I may be biased here, but using a student tour operator can really enhance your educational trip. Working with a student tour operator secures you the best deals and ensures an expert opinion with lots of experience. Tour guides (like our CAS Trips guides) are trained in specific areas, such as history for example, providing your students with knowledge that might not be found in textbooks. Another very clear benefit of using a student tour operator to plan your trip, is that you can sit back and relax a little while the experts handle all those pesky logistics of travel. We at CAS Trips have even created a 7-step checklist on how to book a student trip.

So why did I create CAS Trips?

Well, like many of you, I had been on one too many underwhelming school trips myself – both as a student and as a teacher. From my own travels and extensive knowledge of the International Baccalaureate program, I knew there had to be a better way.

At the IB’s core, CAS (Creativity, Activity, Service) is an obligatory extracurricular modular designed to push students out of their comfort zones and bring about character development. In reality though, many schools I worked with struggled to inspire students to make the most of CAS on top of their heavy academic IB timetables.

Then, it hit me. Why not use the power of travel to tackle Global Issues in foreign countries using a framework of Creativity, Activity and Service experiences?

Screen Shot 2018-10-03 at 07.56.53A frantic brainstorm and several hundred emails later, CAS Trips was born in 2013. Five years later, we at CAS Trips now offer dynamic student travel experiences in 10 different cities, across four continents – with more to come in the future! CAS Trips offers an all-inclusive travel experience for students and teachers, from providing transport, accommodation, food, Service Challenges and on-site tours – we handle it all. Our trips are 100% customizable, creating unique itineraries based on your school curriculum and travel preferences.

This year, we have embarked on the mission of incorporating an average of eight UN Sustainable Development Goals (UN SDGs) per destination. Students learn about the UN SDGs through frameworks and tools taught by our trained tour guides, before collaborating with charities and NGOs to tackle the goals head-on with our innovative and dynamic Service Challenges. Reflection workshops and the Changemakers Challenge – a long-term sustainable project that is organized by the students, aiming to make a positive change in the world – are also vital components in the CAS Trips formula.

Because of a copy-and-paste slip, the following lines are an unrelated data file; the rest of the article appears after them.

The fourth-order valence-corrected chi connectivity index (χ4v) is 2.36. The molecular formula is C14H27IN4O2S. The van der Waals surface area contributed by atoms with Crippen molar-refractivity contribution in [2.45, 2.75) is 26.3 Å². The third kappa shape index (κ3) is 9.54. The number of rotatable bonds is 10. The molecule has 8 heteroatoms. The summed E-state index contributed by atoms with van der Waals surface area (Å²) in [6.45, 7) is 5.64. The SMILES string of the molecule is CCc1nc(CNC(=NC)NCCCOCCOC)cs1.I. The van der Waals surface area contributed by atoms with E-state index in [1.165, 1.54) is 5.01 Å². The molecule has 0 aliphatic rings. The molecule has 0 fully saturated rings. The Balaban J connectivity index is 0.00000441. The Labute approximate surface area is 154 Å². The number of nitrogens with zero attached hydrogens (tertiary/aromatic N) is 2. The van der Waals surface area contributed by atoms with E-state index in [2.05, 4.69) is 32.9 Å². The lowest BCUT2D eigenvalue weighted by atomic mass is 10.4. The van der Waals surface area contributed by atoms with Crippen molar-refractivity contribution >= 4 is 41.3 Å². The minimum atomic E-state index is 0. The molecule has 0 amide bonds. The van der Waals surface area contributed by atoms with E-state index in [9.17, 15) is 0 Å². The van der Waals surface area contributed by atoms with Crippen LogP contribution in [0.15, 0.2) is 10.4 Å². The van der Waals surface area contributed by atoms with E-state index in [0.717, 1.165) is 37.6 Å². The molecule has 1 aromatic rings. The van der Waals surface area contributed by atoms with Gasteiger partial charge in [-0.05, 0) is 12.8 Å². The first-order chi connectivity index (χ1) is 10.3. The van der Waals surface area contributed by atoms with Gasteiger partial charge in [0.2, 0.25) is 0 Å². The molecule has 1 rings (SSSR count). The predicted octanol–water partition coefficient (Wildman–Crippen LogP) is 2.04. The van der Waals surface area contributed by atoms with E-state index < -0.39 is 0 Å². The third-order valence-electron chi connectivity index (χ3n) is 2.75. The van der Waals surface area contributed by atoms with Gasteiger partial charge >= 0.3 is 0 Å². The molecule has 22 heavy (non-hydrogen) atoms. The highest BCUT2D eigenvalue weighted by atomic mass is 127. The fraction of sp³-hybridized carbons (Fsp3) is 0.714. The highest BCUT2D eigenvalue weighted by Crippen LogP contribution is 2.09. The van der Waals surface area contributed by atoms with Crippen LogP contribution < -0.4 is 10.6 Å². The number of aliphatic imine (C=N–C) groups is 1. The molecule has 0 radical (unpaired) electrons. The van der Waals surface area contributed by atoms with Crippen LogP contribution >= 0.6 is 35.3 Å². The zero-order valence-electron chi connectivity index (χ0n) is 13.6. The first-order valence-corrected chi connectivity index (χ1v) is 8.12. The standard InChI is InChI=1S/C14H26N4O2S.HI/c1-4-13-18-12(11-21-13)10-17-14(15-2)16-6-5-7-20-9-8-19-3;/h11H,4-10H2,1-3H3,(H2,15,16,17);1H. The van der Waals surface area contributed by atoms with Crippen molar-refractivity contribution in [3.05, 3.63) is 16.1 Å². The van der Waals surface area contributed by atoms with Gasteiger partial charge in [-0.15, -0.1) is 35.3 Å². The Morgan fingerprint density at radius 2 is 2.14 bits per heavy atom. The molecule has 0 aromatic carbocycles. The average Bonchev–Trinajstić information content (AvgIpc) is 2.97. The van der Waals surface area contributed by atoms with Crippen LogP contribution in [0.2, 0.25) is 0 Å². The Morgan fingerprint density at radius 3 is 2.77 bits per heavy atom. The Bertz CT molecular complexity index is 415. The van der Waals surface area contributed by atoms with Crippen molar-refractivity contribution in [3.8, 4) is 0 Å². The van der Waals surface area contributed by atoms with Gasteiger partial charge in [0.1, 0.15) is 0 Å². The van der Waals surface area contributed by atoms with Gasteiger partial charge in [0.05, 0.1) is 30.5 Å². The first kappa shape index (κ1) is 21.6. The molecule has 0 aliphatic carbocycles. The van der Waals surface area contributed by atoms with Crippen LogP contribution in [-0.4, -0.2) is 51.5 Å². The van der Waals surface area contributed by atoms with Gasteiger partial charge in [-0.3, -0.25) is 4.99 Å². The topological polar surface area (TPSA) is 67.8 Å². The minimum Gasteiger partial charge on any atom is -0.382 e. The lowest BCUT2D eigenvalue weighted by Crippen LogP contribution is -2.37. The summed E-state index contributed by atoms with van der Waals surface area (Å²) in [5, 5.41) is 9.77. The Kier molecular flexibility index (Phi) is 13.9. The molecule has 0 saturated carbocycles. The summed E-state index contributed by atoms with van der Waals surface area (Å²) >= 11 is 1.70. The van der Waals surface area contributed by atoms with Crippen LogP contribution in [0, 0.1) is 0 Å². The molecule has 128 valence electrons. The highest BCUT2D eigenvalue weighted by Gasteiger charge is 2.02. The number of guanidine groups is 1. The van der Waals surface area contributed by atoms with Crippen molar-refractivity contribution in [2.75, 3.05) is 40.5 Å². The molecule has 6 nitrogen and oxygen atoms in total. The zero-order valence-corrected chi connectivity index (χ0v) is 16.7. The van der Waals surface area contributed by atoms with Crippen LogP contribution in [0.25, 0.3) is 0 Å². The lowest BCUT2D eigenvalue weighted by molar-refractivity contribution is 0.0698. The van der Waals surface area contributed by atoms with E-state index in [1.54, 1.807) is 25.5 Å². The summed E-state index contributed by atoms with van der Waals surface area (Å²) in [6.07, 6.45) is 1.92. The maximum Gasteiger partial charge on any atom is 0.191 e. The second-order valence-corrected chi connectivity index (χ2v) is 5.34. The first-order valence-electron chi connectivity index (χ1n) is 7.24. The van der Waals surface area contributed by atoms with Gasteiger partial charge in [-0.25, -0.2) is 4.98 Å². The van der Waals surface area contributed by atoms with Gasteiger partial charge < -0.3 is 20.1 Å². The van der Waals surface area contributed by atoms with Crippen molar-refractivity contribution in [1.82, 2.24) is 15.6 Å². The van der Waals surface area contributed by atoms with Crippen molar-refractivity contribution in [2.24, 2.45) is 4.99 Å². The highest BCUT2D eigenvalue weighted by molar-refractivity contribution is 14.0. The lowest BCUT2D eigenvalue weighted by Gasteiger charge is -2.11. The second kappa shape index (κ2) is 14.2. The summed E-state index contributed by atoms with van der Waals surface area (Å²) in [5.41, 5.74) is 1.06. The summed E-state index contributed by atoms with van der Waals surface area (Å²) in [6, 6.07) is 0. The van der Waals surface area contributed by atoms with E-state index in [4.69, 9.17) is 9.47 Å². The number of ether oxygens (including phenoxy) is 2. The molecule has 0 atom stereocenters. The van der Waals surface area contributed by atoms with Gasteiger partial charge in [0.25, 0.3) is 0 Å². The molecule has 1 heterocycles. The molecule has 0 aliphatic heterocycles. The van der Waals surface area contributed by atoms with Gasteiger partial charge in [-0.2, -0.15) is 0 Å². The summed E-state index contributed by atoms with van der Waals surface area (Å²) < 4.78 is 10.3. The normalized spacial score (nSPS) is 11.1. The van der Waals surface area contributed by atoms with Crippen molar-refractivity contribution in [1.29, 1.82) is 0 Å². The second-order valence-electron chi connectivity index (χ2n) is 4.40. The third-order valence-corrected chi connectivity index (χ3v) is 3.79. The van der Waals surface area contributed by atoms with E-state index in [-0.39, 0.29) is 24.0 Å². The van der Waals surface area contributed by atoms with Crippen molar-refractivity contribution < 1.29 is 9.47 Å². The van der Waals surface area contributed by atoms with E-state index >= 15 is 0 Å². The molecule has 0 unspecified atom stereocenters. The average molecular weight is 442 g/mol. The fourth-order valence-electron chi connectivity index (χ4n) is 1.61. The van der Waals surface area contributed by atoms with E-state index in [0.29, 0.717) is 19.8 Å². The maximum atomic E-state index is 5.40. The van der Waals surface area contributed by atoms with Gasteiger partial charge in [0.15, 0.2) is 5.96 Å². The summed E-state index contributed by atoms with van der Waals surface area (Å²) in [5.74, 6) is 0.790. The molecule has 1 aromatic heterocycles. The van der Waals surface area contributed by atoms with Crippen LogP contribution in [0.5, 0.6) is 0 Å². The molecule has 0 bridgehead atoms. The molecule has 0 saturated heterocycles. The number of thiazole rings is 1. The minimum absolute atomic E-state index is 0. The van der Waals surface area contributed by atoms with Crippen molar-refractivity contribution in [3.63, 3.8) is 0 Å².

Through our experience as teachers, students, tour guides and parents, we hope that we truly understand what it means to travel with students. If you are interested in learning more about CAS Trips, please do not hesitate to reach out to me here. I look forward to being in touch and helping you redefine educational travel for your school.

Thanks, Simon! Do get in touch with Simon, and definitely follow CAS Trips on Facebook, Twitter, or YouTube to discover the exciting things they are getting up to, and get inspired.

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Written by Simon Armstrong
Simon Armstrong was born in York, UK and grew up in the Northern English Counties of Yorkshire and Lancashire before studying at the University of Liverpool and University of Central Lancashire. Following his graduation, Simon worked as a Sports Journalist at the Press Association but at the age of 23, determined that his future lay in a foreign classroom and succumbed to his desire to teach and travel. Working as an ESL, English Language and Literature teacher and Coordinator, he worked at international schools in Indonesia, Switzerland, Brazil and Canada before settling in Prague, Czech Republic. In the Ancient Czech capital, Simon also discovered tour guiding as a means to satisfy his thirst for history and showmanship on the weekends. This foray into the travel and tourism industry, combined with his extensive knowledge of the International Baccalaureate program led him to establish CAS Trips in 2013. Simon just recently moved to Lisbon, Portugal.